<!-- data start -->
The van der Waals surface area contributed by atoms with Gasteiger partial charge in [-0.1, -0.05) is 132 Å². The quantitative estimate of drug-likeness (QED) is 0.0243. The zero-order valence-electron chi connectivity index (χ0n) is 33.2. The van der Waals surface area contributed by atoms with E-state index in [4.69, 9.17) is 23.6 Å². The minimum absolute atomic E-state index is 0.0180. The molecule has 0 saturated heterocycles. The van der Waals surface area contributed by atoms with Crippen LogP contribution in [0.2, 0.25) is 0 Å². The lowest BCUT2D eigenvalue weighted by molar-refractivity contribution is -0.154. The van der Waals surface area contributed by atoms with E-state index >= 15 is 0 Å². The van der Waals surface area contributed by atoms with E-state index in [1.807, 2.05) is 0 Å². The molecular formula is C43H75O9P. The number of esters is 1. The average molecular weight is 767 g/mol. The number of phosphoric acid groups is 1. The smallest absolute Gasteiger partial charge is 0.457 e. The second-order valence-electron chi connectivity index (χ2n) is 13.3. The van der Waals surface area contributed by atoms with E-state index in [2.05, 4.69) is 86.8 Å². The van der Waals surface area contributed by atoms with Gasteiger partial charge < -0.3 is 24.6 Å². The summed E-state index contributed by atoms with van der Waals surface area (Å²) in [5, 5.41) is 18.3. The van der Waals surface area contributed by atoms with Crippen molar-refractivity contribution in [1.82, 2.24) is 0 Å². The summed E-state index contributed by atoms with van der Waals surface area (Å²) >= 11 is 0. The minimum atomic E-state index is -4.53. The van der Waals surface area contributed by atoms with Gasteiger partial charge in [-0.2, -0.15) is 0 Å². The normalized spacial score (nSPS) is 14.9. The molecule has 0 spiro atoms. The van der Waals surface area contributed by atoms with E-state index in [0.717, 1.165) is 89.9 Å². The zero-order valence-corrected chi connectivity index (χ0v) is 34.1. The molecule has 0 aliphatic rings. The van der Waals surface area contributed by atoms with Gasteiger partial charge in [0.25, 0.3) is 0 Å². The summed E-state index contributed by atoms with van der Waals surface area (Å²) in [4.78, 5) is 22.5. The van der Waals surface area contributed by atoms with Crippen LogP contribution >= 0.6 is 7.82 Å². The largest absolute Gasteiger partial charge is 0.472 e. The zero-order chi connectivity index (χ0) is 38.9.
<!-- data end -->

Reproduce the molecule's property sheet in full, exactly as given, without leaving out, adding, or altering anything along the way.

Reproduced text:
The van der Waals surface area contributed by atoms with Gasteiger partial charge in [-0.1, -0.05) is 132 Å². The quantitative estimate of drug-likeness (QED) is 0.0243. The zero-order valence-electron chi connectivity index (χ0n) is 33.2. The van der Waals surface area contributed by atoms with E-state index in [4.69, 9.17) is 23.6 Å². The minimum absolute atomic E-state index is 0.0180. The molecule has 0 saturated heterocycles. The van der Waals surface area contributed by atoms with Crippen LogP contribution in [0.2, 0.25) is 0 Å². The lowest BCUT2D eigenvalue weighted by molar-refractivity contribution is -0.154. The van der Waals surface area contributed by atoms with E-state index >= 15 is 0 Å². The van der Waals surface area contributed by atoms with E-state index in [1.807, 2.05) is 0 Å². The molecular formula is C43H75O9P. The number of esters is 1. The average molecular weight is 767 g/mol. The number of phosphoric acid groups is 1. The smallest absolute Gasteiger partial charge is 0.457 e. The second-order valence-electron chi connectivity index (χ2n) is 13.3. The van der Waals surface area contributed by atoms with E-state index in [2.05, 4.69) is 86.8 Å². The van der Waals surface area contributed by atoms with Gasteiger partial charge < -0.3 is 24.6 Å². The summed E-state index contributed by atoms with van der Waals surface area (Å²) in [5, 5.41) is 18.3. The van der Waals surface area contributed by atoms with Crippen molar-refractivity contribution in [1.82, 2.24) is 0 Å². The summed E-state index contributed by atoms with van der Waals surface area (Å²) >= 11 is 0. The minimum atomic E-state index is -4.53. The van der Waals surface area contributed by atoms with Gasteiger partial charge in [-0.2, -0.15) is 0 Å². The normalized spacial score (nSPS) is 14.9. The molecule has 0 spiro atoms. The van der Waals surface area contributed by atoms with E-state index in [0.717, 1.165) is 89.9 Å². The zero-order valence-corrected chi connectivity index (χ0v) is 34.1. The molecule has 0 aliphatic rings. The van der Waals surface area contributed by atoms with Gasteiger partial charge in [0.25, 0.3) is 0 Å². The summed E-state index contributed by atoms with van der Waals surface area (Å²) in [4.78, 5) is 22.5. The van der Waals surface area contributed by atoms with Crippen LogP contribution >= 0.6 is 7.82 Å². The largest absolute Gasteiger partial charge is 0.472 e. The zero-order chi connectivity index (χ0) is 38.9.